What U.S. Diplomacy Can Learn from Tunisia

While I am sorry for the repression and the people who have died in Tunisia, I am excited at the unexpected overthrow of Tunisian dictator Zine El Abidine Ben Ali by its own people.

I have visited the country a few times as well as many other Arab/Muslim countries (Syria, Lebanon, Morocco, Egypt, Palestinian territories). Most Muslim nations have rulers for life and it's nice to see that for once, a corrupt dictator who has been in power since 1987 was thrown out, not by U.S. military intervention but by popular rebellion. And as this article explains it took American diplomats and Wikileaks efforts to reveal what many Tunisians suspected and that is the extent of the government's corruption and abuse to help ignite the overthrow. Now the paradox here is obvious. The U.S. spends hundreds of billions of dollars and hundreds of thousands of human lives are lost in a bloody military intervention in Afghanistan and Iraq with very little success in establishing grassroots change. And instead, U.S. diplomats telling a detailed story about corruption in Tunisia and a group of determined journalists at Wikileaks and Bradley Manning help accomplish what a decade of military intervention in the Middle East could not: a popular uprising against corruption and dictatorship. Yes, the realities of Afghanistan, Iraq and Tunisia are different and most credit goes to the Tunisian people themselves. Yet, as this New York Times article explains, many in the Arab/Muslim world are watching Tunisia and wondering how long will they put up with their own "Ben Alis". Especially in nearby Egypt.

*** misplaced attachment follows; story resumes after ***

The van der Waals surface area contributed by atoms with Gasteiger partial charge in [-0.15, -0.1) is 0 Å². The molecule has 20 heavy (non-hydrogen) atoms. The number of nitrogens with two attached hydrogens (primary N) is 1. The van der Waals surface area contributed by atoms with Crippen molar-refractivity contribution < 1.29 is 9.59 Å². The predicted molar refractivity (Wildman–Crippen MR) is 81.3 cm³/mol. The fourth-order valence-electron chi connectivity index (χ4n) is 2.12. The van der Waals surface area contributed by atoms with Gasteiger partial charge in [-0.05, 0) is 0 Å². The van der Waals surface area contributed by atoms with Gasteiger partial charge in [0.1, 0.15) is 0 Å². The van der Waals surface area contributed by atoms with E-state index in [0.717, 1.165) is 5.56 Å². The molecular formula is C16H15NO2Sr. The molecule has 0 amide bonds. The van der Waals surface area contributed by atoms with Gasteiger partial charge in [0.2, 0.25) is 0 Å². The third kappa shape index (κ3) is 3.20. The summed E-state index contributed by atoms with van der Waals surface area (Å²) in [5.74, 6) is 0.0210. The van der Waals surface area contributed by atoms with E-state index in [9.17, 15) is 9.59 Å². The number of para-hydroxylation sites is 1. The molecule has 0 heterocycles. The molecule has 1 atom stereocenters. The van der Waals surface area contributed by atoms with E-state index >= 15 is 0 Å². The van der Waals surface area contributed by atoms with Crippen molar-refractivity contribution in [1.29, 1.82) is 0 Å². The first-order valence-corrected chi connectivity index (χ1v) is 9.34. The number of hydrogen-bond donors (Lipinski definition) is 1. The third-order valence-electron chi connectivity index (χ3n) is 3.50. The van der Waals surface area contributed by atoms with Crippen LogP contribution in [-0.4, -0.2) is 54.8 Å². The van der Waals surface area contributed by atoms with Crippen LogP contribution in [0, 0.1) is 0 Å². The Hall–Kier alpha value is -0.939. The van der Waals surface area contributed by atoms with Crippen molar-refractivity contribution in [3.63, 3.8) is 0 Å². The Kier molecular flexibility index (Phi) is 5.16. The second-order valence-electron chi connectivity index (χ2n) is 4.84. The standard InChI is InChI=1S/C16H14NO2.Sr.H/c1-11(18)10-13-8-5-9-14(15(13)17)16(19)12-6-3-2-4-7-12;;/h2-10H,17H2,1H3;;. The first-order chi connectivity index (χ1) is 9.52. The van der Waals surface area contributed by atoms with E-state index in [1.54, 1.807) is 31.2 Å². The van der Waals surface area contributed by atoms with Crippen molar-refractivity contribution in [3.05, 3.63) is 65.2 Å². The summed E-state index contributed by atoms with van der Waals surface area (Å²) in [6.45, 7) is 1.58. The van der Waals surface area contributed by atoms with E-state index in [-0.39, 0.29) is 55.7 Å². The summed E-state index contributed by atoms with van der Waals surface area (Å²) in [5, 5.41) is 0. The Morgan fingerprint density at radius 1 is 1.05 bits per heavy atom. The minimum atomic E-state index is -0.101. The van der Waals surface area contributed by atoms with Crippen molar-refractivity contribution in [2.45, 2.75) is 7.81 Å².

It is interesting though that it took a combination of angry Tunisians, Wikileaks, U.S. diplomacy, a dissident soldier and social media to ignite the rebellion. Most likely if it had been Hillary Clinton alone telling the Tunisian people how corrupt Ben Ali was, it would have backfired. What US fails to see is that change is possible but the most USA can do is move the needle, not "build nations". I think the State Department should learn a lot from Tunisia and rethink Wikileaks, cellular networks, social networks, and the power of the raw truth when dictators lose control of the popular message.

I do recommend to read the original documents that Wikileaks exposed about Tunisia to understand the anger of the Tunisian people.